Texture and nanostructure of chromia aerogels prepared by urea-assisted homogeneous precipitation and low-temperature supercritical drying

M. Abecassis-Wolfovich, H. Rotter, M. V. Landau, E. Korin, A. I. Erenburg, D. Mogilyansky, E. Gartstein

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44 Scopus citations

Abstract

Mesoporous chromia aerogels with a surface area of 484-735 m2 g-1, a pore volume of 0.4-0.9 cm3 g-1 and a pore diameter of 3-9 nm were prepared by urea-assisted homogeneous precipitation from an aqueous Cr(NO3)3 solution, followed by continuous supercritical extraction with CO2 under different conditions (pressure and time) after replacement of the water with a hexane/2-butanol mixture. The texture and chemistry of the aerogels transformed by heating in air or an inert atmosphere and the structure of the nanoparticles were characterized by means of N2-adsorption isotherms, AA, HRTEM, FTIR, a variety of thermoanalytical methods (TPD, DSC, TGA, TPO-TPK) and X-ray diffraction in combination with structure modeling. At the CO2 extraction stage, a pressure of about 400 bars was critical for production of aerogels with surface areas >700 m2 g-1. The fresh chromia aerogels consisted of closely packed almost globular, 3- to 5-nm nanoparticles with a structure analogous to that of monoclinic α-CrOOH, in which half of the O atoms and OH groups were replaced with coordinately bonded water molecules. After dehydration at 550-600 K, the materials retained their texture, being converted to faceted 3- to 5-nm nanoparticles, consisting of two-dimensional fragments (clusters) of α-CrOOH crystals built on [Cr(OH)3O3] octahedra without bonding along the Z-axis. The texture of dehydrated chromia aerogels was stable at temperatures up to 650 K in air and up to 773 K in an inert atmosphere. At higher temperatures, the material underwent a glow transition, yielding microcrystalline 50-nm particles with the well-defined structure of α-Cr2O3 and a surface area <200 m2 g-1.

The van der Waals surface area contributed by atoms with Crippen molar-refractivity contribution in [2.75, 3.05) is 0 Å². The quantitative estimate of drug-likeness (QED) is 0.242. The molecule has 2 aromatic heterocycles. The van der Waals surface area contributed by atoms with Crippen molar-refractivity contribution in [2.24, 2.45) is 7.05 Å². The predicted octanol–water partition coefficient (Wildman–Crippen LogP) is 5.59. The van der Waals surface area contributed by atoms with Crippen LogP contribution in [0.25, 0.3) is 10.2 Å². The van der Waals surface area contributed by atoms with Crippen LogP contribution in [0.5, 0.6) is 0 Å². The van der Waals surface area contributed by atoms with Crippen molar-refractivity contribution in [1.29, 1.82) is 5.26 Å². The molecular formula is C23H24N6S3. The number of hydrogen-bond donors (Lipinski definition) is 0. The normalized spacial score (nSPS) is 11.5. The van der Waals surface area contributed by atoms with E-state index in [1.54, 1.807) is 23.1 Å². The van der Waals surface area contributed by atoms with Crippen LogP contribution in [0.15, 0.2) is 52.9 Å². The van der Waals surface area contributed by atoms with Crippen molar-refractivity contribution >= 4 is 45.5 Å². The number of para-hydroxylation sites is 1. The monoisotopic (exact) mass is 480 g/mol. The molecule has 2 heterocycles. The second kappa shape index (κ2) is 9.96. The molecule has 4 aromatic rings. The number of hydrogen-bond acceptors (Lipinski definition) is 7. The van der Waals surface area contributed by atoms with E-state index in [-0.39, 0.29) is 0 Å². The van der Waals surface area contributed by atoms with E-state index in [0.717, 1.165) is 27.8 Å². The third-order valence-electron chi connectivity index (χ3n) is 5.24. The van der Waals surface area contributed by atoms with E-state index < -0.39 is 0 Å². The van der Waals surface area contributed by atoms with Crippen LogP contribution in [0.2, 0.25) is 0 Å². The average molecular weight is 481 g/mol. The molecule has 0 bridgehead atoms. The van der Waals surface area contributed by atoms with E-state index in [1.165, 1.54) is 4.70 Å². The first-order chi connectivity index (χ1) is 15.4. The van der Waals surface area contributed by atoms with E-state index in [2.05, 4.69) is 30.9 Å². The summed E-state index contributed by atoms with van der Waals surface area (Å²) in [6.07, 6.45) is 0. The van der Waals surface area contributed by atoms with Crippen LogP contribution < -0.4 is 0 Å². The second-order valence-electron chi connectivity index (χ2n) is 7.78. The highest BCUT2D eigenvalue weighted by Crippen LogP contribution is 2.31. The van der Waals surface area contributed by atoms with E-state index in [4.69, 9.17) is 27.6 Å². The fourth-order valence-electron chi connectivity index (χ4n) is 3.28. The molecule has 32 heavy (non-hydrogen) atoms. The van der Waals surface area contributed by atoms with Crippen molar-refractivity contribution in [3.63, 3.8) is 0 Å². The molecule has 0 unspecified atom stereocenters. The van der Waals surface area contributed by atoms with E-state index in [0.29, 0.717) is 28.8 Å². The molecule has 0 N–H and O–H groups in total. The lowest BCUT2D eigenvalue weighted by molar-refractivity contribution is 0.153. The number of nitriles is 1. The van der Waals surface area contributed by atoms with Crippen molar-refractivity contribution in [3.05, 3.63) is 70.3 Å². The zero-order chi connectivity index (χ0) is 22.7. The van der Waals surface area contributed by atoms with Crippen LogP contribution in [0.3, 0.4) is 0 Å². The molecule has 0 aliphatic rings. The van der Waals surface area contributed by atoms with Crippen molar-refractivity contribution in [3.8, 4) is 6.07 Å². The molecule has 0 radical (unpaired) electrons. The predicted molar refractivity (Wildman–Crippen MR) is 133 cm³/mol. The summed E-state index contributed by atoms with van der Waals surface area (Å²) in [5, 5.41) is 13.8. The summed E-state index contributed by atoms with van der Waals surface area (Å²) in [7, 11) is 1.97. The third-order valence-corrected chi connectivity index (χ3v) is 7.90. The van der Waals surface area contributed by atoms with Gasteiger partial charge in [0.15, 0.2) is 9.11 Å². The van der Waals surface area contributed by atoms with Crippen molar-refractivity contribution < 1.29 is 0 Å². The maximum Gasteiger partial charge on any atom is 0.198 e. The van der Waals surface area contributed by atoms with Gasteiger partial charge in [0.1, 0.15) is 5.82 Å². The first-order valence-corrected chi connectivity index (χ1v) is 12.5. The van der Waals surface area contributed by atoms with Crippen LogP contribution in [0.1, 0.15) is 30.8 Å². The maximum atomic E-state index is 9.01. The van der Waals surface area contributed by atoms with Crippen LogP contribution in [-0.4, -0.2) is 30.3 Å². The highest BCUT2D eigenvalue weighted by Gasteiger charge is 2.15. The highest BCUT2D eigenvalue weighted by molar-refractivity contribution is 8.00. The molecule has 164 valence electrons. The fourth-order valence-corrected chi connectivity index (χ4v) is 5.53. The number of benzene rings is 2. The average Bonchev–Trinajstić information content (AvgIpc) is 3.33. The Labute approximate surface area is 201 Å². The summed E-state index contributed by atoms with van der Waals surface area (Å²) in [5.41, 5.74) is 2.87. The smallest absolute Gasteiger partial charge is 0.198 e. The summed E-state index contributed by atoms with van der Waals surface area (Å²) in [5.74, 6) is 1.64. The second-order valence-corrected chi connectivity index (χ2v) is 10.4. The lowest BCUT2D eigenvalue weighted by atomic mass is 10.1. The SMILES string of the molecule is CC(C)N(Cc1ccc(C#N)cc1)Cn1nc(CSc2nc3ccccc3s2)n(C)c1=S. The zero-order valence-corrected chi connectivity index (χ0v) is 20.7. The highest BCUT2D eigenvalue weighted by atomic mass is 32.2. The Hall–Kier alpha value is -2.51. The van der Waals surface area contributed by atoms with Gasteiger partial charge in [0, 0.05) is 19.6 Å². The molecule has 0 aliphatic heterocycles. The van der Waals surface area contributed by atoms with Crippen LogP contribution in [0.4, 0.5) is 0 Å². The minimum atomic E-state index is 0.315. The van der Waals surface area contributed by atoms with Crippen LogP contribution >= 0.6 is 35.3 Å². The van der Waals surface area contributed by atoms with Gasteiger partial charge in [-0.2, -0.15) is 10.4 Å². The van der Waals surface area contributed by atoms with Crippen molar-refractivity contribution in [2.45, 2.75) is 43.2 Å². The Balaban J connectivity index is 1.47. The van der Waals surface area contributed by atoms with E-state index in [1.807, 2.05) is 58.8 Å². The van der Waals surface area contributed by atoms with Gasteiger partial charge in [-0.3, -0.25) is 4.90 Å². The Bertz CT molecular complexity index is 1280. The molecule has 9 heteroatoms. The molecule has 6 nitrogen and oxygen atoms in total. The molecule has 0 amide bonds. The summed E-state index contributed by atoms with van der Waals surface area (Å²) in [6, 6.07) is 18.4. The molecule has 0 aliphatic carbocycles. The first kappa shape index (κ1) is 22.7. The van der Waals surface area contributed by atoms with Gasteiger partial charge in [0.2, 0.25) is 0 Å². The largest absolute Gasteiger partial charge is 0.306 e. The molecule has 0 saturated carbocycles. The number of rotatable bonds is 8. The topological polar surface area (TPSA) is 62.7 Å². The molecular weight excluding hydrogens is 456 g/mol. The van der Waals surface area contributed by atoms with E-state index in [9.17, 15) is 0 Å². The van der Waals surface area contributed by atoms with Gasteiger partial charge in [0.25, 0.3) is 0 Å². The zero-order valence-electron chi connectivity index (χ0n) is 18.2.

Original languageEnglish
Pages (from-to)95-111
Number of pages17
JournalJournal of Non-Crystalline Solids
Volume318
Issue number1-2
DOIs
StatePublished - 1 Apr 2003

ASJC Scopus subject areas

  • Electronic, Optical and Magnetic Materials
  • Ceramics and Composites
  • Condensed Matter Physics
  • Materials Chemistry

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